Finally, it was stitching time. It didn’t take me too long to realize that I really would have been better off with a stretchier fabric, and that even though I’d decided by the time I was pinning the sleeves in place that I’d be using the “sleeper” as a romper instead, the fabric was just not going to be very practical.

Sleepy Sleeper mid-project

Sleepy Sleeper mid-project

I kept with it, though, and made the pattern as it stood with three adjustments – I cut the sleeves off at the elbows. Because there wasn’t enough stretch in the fabric, the sleeves would have been entirely too tight for Baby Girl (as you can see in the picture to the left, which doesn’t have the feet added yet). I also didn’t add the collar or the cuffs (again, because the fabric just would NOT cooperate with me). Instead, I did a narrow hem on the sleeves and the neck.

Test-pinning embellishments on the romper

Test-pinning embellishments on the romper

Around then is when I also decided that I would add some ribbon and a shabby chic flower from Sunshine Shoppe to the romper. Again, I only did this because it was clear that Baby Girl would not be sleeping in this.

Oooh, I'm adding the snaps!

Oooh, I’m adding the snaps!

I wrestled the feet into place, and then, once that was done, I began working on the snaps. Now, again, enter user error: I put the snaps on, holding the ribbon in place, before I sewed down the ribbon. That’s right – I have no reason for this, either. So, after I put on the snaps, when I tried to sew the ribbon into place…well it just didn’t happen, because the whole thing would have had a weird gather on one side – that’s what seam rippers are for, though, isn’t it?

In all, I was mostly happy with how the romper came out. When I do it again, there are definitely things I will change (uh stretchy fabric, anyone?). I was provided with the pattern for free in compensation for giving honest feedback for how the pattern tested. I think in all, Baby Girl looks very cute wearing it, don’t you?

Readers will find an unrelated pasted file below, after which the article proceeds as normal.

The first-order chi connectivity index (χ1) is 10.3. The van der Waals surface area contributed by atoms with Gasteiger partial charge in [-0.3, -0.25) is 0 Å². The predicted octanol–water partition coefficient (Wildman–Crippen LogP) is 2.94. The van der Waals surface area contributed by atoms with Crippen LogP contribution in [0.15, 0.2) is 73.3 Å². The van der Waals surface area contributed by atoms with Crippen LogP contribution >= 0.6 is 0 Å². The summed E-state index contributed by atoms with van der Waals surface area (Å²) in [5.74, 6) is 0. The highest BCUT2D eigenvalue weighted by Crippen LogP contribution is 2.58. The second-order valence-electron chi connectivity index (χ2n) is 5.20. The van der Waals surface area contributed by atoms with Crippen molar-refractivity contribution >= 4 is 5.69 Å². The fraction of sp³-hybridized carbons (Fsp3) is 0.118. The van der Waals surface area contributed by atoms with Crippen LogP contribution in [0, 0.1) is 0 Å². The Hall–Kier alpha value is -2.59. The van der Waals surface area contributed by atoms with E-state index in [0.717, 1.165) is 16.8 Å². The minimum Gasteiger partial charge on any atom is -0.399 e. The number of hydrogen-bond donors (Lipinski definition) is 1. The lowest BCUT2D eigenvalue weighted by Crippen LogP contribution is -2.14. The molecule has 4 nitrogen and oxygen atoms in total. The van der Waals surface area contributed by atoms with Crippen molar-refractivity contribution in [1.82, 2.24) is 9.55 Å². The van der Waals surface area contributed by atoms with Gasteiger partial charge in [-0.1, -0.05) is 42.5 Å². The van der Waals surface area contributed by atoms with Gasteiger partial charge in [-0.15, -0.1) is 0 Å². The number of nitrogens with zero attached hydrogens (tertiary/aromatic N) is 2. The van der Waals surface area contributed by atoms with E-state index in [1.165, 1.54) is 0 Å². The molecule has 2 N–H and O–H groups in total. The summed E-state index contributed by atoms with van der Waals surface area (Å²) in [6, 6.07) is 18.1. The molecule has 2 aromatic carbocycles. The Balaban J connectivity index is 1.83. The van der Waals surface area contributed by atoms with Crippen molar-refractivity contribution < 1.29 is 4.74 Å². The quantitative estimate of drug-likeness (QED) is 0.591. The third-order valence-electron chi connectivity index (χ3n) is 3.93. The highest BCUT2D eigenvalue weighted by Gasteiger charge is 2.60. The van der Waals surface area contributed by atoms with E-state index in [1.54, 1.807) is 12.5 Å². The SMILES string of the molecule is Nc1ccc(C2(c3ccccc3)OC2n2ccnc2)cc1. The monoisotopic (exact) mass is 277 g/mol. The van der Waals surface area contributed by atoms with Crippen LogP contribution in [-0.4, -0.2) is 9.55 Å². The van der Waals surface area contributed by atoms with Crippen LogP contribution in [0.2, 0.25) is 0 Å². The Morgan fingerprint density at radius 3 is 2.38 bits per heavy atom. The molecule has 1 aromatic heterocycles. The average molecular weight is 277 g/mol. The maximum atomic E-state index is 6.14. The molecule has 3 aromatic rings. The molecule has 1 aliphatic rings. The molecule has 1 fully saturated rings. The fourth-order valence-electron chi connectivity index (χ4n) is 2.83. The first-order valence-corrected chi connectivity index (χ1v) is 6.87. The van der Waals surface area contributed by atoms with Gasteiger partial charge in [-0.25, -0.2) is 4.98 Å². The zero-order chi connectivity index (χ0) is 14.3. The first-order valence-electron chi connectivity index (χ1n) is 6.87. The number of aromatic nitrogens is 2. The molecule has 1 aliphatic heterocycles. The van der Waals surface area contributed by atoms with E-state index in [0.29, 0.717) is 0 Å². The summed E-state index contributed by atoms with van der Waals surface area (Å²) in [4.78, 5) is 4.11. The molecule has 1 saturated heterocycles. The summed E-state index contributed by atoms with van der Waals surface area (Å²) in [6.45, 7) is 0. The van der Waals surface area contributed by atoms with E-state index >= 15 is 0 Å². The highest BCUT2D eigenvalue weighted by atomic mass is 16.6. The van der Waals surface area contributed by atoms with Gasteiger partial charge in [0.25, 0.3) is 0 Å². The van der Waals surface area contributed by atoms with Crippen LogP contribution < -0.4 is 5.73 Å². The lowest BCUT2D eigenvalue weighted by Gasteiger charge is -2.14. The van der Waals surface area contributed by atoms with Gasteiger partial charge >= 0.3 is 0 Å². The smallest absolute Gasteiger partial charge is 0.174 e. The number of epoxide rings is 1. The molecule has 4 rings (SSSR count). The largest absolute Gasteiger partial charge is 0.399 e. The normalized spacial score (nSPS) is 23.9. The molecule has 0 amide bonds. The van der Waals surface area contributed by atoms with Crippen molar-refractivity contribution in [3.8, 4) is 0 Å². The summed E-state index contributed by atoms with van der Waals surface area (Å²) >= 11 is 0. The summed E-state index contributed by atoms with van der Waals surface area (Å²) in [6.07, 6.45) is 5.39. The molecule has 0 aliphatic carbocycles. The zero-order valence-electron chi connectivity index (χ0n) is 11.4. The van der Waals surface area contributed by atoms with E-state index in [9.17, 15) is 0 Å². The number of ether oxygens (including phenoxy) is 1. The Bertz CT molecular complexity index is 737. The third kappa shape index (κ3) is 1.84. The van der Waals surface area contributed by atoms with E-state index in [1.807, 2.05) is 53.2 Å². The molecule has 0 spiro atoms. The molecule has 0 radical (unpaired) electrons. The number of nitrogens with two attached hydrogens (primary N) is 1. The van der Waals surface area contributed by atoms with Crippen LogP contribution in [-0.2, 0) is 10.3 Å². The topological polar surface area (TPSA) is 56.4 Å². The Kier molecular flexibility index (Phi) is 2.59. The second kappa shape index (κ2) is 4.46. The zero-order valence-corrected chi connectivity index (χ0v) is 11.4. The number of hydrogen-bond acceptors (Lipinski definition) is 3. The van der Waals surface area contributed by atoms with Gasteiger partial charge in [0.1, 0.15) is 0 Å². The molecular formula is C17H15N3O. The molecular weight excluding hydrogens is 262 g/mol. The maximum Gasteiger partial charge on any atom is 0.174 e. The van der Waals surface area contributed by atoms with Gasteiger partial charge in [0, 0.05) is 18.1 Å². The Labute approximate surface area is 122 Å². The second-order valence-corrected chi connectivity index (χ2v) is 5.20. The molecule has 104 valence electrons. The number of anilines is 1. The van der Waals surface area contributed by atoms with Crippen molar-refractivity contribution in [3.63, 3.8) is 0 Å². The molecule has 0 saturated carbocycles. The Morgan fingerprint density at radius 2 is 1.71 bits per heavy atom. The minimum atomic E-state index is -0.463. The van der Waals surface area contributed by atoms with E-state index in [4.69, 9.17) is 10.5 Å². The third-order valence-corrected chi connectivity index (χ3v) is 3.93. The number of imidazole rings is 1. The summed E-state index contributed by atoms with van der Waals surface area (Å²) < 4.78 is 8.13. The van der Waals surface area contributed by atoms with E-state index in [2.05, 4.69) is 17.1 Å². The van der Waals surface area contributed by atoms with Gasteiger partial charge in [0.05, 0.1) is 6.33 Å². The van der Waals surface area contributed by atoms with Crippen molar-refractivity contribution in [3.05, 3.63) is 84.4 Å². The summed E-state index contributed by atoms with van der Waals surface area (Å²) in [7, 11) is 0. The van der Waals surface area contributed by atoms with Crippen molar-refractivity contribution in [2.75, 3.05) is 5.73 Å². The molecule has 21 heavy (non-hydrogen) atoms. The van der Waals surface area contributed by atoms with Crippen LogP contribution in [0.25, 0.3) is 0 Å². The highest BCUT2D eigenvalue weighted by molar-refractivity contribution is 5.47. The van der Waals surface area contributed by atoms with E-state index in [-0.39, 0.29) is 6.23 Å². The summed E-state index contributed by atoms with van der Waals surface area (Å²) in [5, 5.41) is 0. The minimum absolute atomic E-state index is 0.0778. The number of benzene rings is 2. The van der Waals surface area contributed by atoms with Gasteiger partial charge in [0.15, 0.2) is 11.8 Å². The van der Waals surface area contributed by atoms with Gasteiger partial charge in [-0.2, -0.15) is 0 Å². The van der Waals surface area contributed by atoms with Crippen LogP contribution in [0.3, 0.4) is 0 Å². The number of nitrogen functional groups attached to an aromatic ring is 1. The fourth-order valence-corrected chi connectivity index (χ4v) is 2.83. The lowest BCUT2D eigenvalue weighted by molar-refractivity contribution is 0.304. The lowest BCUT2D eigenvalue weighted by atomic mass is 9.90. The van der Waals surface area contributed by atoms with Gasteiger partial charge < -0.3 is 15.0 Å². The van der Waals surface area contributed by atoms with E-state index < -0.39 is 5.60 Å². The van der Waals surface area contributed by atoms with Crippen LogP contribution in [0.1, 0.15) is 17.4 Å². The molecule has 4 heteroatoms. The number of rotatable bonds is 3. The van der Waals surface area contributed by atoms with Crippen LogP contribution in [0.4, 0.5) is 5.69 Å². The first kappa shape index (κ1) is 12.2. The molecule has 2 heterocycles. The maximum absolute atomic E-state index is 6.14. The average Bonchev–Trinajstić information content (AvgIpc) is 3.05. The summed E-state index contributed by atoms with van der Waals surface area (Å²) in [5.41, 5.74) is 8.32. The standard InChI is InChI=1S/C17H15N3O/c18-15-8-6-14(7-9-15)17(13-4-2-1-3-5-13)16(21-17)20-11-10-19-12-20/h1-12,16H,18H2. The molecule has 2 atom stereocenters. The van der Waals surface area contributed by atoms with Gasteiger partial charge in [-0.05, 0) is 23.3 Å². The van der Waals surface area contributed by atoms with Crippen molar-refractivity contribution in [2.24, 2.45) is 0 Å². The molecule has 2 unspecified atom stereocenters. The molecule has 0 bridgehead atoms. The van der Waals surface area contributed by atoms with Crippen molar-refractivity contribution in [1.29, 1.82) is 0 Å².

Blog Action Day 2014: Inequality

It’s Blog Action Day, and this year the topic is #inequality.

October 16th is finally here. That means it’s time to talk about inequality for Blog Action Day – at least, that means it’s time to do so here, along with the rest of the world participating in this event.

You know, we shouldn’t only be leaving discussions about inequality to special days or seasons of the world. Inequality exists 365 days a year. Race relations over the past year make blatantly clear just how inequality still affects us each and every day – regardless of whether we’re thinking about it or not.

The thing is, a lot of people would rather not think about it. They’d rather sip wine (or martinis, or beer, or coffee) and not think about the backs that were in the sun during the grape harvest, the children injured while picking cocoa beans, the reason Fair Trade groups exist. And frankly, isn’t that a lot easier than thinking about the fact that while you’re drinking your $100 bottle of Silver Oak Cabernet Sauvignon, there is a family who would do anything to have an extra $100 for healthy food?

This isn’t to make people feel guilty, but rather, to get them thinking. Sometimes, we get angry when we think about inequality. Sometimes, we’re the dominant class, sometimes we’re not. Disparities between individuals are emotional circumstances – especially when those disparities are due to circumstances of birth like race, class, gender, sexual preference, place of birth, etc.

Everyone has his or her own circumstances. When you walk down the street and you see a transient, there are circumstances that have led to his crouching in the doorway. Perhaps they are circumstances of choice – a drug addiction, alcoholism, debt – or perhaps they are not – abuse, mental illness, divorce.

Think about the way inequalities have affected your life. In what ways may you have benefitted due to someone else’s misfortune?

Perhaps it’s time to make a list of causes to become involved with. I’d suggest thinking hard about what you can do to help eradicate radical inequality in your community. At my blog, Activism My Way, I will be listing some organizations you can get involved with, if you like. The blog over there focuses upon how you can get involved with a variety of causes.